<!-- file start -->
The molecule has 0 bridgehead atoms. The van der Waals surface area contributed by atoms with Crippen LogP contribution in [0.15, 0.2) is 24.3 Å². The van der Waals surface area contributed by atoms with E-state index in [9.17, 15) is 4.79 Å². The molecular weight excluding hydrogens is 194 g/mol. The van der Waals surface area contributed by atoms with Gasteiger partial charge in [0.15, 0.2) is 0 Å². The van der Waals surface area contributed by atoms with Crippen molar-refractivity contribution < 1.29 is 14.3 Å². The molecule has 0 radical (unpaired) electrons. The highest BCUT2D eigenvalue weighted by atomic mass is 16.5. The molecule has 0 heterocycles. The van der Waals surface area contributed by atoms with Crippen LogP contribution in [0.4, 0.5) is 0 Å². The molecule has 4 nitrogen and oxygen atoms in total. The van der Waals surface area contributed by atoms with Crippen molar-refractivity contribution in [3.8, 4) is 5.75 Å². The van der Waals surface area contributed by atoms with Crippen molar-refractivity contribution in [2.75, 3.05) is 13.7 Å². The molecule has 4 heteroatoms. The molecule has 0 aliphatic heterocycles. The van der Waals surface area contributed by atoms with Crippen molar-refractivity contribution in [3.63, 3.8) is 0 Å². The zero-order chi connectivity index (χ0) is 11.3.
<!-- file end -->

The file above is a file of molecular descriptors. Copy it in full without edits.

The molecule has 0 bridgehead atoms. The van der Waals surface area contributed by atoms with Crippen LogP contribution in [0.15, 0.2) is 24.3 Å². The van der Waals surface area contributed by atoms with E-state index in [9.17, 15) is 4.79 Å². The molecular weight excluding hydrogens is 194 g/mol. The van der Waals surface area contributed by atoms with Gasteiger partial charge in [0.15, 0.2) is 0 Å². The van der Waals surface area contributed by atoms with Crippen molar-refractivity contribution < 1.29 is 14.3 Å². The molecule has 0 radical (unpaired) electrons. The highest BCUT2D eigenvalue weighted by atomic mass is 16.5. The molecule has 0 heterocycles. The van der Waals surface area contributed by atoms with Crippen LogP contribution in [0.4, 0.5) is 0 Å². The molecule has 4 nitrogen and oxygen atoms in total. The van der Waals surface area contributed by atoms with Crippen molar-refractivity contribution in [3.8, 4) is 5.75 Å². The van der Waals surface area contributed by atoms with Crippen molar-refractivity contribution in [2.75, 3.05) is 13.7 Å². The molecule has 4 heteroatoms. The molecule has 0 aliphatic heterocycles. The van der Waals surface area contributed by atoms with Crippen molar-refractivity contribution in [3.63, 3.8) is 0 Å². The zero-order chi connectivity index (χ0) is 11.3.